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A letter from Frank and Nancy Dimmock in Lesotho

June 2013

Dear Friends,

“Today I am going to tell you about a wonderful mountainous kingdom called Lesotho.  This wonderful country is very heartwarming and has an interesting history and culture. The people in Lesotho are called the Basotho.  The word sotho (pronounced su-tu) is the root word for the land, the people and the language. This beautiful mountain kingdom rises like a fortress, out of the South African plains. . . The people in Lesotho are proud of their heritage and are independent.  And, oh, how they love their country with its amazing landscape and views. It is like God had a vision to make a beautiful portrait and drew with an artist’s eye every single detail and colour. The mountains rise and fall into valleys only to rise again ever higher as you go into the interior. Sometimes snow-covered, sometimes grassy and green, these mountains are majestic and beautiful.  It is called ‘the Kingdom in the Sky.’”

So a recent essay of our 16-year old, Andrew, begins.  He could write for the country’s Board of Tourism!  His love and appreciation for this country and its people shine through his words.  We have a 30-year history with Lesotho and our roots have gone deep and entwined with the struggles and joys of our Christian family and many friends here.  However, if you read our March newsletter, you will know that those roots are being pulled up.  Ouch!  Our living room is once again lined with footlockers.  Frank is organizing three staging areas: for sale or give away, for his new home and office in Louisville, Ky., or for our new home and assignment in LUSAKA, ZAMBIA. 

Seeing the effectiveness of the Young Adult Volunteer program for developing Christian community through spiritual formation, mission service, and mission learning, the last General Assembly resolved to triple the size of the YAV program.  This means establishing more site opportunities, both nationally and internationally.  The CCAP Zambia Synod saw the mutual benefit of such a program and offered to host a new site in Africa.  And I (Nancy) was appointed to be the new site coordinator. 

Zambia!  A return to the tropics—especially appealing just now as I sit typing with frozen fingers in Lesotho!  We will get to know and love a whole new part of our Christian family and we will put down new roots.  We’ll pile into our trusty Land Cruiser and pull out of our driveway in Lesotho on July 12.  Through South Africa and Zimbabwe, crossing four national borders, we aim to arrive in Lusaka around July 17.

However, the process is not without a great deal of pain. In Lesotho, at Ministry of Hope, the little three-bedroom house given by the government is now overflowing with 35 children, ages 6 months to 16 years.  They have been rescued from situations of abuse and neglect and are all in need of affection, a sense of security, and regular and plentiful food.  Mamonyane Mohale, the executive director of Ministry of Hope and surrogate mother to these children, is amazingly competent and so compassionate—but also overwhelmed.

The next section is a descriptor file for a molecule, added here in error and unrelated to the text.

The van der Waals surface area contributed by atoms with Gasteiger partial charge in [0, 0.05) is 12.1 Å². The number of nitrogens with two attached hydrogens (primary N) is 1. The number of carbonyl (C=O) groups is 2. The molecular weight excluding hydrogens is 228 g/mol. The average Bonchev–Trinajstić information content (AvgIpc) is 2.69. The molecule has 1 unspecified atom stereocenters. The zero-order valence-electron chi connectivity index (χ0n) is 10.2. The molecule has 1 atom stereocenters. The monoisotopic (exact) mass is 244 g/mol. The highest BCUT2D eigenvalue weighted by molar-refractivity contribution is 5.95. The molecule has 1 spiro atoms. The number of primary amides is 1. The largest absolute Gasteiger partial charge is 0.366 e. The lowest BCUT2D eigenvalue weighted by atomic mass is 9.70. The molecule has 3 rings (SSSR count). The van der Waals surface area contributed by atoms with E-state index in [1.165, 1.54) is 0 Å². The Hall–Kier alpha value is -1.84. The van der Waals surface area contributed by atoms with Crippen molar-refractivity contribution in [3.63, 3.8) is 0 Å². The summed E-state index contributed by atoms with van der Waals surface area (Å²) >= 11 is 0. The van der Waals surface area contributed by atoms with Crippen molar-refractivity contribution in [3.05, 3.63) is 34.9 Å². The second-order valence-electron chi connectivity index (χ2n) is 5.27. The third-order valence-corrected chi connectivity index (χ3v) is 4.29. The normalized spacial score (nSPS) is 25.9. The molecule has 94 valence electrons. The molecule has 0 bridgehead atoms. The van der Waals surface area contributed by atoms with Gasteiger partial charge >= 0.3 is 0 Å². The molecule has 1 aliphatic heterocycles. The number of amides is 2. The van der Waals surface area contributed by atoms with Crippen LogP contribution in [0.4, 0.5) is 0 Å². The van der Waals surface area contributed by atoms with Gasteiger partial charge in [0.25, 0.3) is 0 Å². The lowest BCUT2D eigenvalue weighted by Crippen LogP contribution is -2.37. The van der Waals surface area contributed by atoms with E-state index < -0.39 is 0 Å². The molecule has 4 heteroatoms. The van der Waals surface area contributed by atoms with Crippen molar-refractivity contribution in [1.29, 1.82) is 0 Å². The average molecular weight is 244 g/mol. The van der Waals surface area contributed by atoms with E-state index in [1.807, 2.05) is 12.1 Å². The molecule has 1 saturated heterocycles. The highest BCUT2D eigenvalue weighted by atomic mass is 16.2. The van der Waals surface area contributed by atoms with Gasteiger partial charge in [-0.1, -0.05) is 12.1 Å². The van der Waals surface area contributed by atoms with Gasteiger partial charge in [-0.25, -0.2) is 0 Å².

Do you remember the story of Moses and Joshua in Exodus 17?  Joshua is sent into battle against the Amalekites, and Moses (with Aaron and Hur) goes to a hilltop overlooking the battleground. “When Moses held up his hand, Israel prevailed; and when he lowered his hand, Amalek prevailed.  But Moses’ hands were heavy and grew weary. So the other men took a stone and put it under him and he sat on it. Then Aaron and Hur held up his hands, one on each side, so his hands were steady until the going down of the sun.”

I have been Aaron to Mamonyane’s Moses. Lord, who will hold her hands up during the continuing battle for the hearts, minds and lives of these children? Please pray for the children, their caregivers and the program—that God will provide more Aarons and Hurs and Joshuas for them.

For those of you who have been part of our sending and support team through the years, this move, and the change in Frank’s work, has implications for the routing of your gifts: Churches should continue to send their support to our Directed Mission Support account D504843.  This remains our main source of support. Our PC(USA) World Mission webpage still displays E200333, which will be changed to support the new YAV coordinator position when we complete our move.  From now until mid-July, when giving a gift as an individual, please mail your check to Presbyterian World Mission, ATTN: Dimmock Ministry, Presbyterian Church (U.S.A.), P.O. Box 643700, Pittsburgh, PA 15264-3700.

And we hope you know how much we appreciate your continued support.  We wouldn’t be here, doing what God has called us to do, without YOU.  You are our Aaron, holding our hands during the battle.  Thank you!

With love and appreciation,

Frank and Nancy Dimmock and family

P.S. The best way to communicate with us, wherever we are, is via email: fdimmock@gmail.com (Frank) or afromama8@gmail.com (Nancy).  We love hearing from you!

The 2013 Presbyterian Mission Yearbook for Prayer & Study, p. 122
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